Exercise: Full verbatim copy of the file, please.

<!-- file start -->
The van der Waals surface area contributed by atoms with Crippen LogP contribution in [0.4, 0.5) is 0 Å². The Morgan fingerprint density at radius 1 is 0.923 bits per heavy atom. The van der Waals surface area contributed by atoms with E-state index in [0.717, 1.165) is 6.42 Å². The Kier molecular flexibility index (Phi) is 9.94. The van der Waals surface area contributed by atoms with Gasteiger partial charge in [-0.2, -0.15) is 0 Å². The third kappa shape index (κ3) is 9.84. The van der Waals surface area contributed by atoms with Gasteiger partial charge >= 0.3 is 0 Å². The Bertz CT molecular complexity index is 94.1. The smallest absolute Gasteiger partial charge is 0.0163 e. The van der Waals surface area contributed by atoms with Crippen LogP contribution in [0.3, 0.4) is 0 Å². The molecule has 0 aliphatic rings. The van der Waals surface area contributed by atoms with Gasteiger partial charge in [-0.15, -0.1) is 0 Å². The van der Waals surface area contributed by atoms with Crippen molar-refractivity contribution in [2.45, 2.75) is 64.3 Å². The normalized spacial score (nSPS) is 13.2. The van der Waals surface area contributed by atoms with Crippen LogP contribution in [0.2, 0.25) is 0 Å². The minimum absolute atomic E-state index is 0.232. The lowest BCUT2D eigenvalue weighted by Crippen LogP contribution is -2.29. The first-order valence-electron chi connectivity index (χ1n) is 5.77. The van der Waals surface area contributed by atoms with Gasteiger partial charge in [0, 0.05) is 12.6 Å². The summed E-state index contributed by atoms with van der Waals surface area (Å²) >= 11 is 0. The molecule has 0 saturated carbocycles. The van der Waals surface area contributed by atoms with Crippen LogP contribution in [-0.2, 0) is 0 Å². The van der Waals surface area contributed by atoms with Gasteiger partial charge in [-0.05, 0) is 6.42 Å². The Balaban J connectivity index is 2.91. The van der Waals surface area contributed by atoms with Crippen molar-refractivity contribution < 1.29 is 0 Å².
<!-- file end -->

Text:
The van der Waals surface area contributed by atoms with Crippen LogP contribution in [0.4, 0.5) is 0 Å². The Morgan fingerprint density at radius 1 is 0.923 bits per heavy atom. The van der Waals surface area contributed by atoms with E-state index in [0.717, 1.165) is 6.42 Å². The Kier molecular flexibility index (Phi) is 9.94. The van der Waals surface area contributed by atoms with Gasteiger partial charge in [-0.2, -0.15) is 0 Å². The third kappa shape index (κ3) is 9.84. The van der Waals surface area contributed by atoms with Gasteiger partial charge >= 0.3 is 0 Å². The Bertz CT molecular complexity index is 94.1. The smallest absolute Gasteiger partial charge is 0.0163 e. The van der Waals surface area contributed by atoms with Crippen LogP contribution in [0.3, 0.4) is 0 Å². The molecule has 0 aliphatic rings. The van der Waals surface area contributed by atoms with Gasteiger partial charge in [-0.15, -0.1) is 0 Å². The van der Waals surface area contributed by atoms with Crippen molar-refractivity contribution in [2.45, 2.75) is 64.3 Å². The normalized spacial score (nSPS) is 13.2. The van der Waals surface area contributed by atoms with Crippen LogP contribution in [0.2, 0.25) is 0 Å². The minimum absolute atomic E-state index is 0.232. The lowest BCUT2D eigenvalue weighted by Crippen LogP contribution is -2.29. The first-order valence-electron chi connectivity index (χ1n) is 5.77. The van der Waals surface area contributed by atoms with Gasteiger partial charge in [0, 0.05) is 12.6 Å². The summed E-state index contributed by atoms with van der Waals surface area (Å²) >= 11 is 0. The molecule has 0 saturated carbocycles. The van der Waals surface area contributed by atoms with Crippen LogP contribution in [-0.2, 0) is 0 Å². The van der Waals surface area contributed by atoms with Gasteiger partial charge in [-0.05, 0) is 6.42 Å². The Balaban J connectivity index is 2.91. The van der Waals surface area contributed by atoms with Crippen molar-refractivity contribution < 1.29 is 0 Å².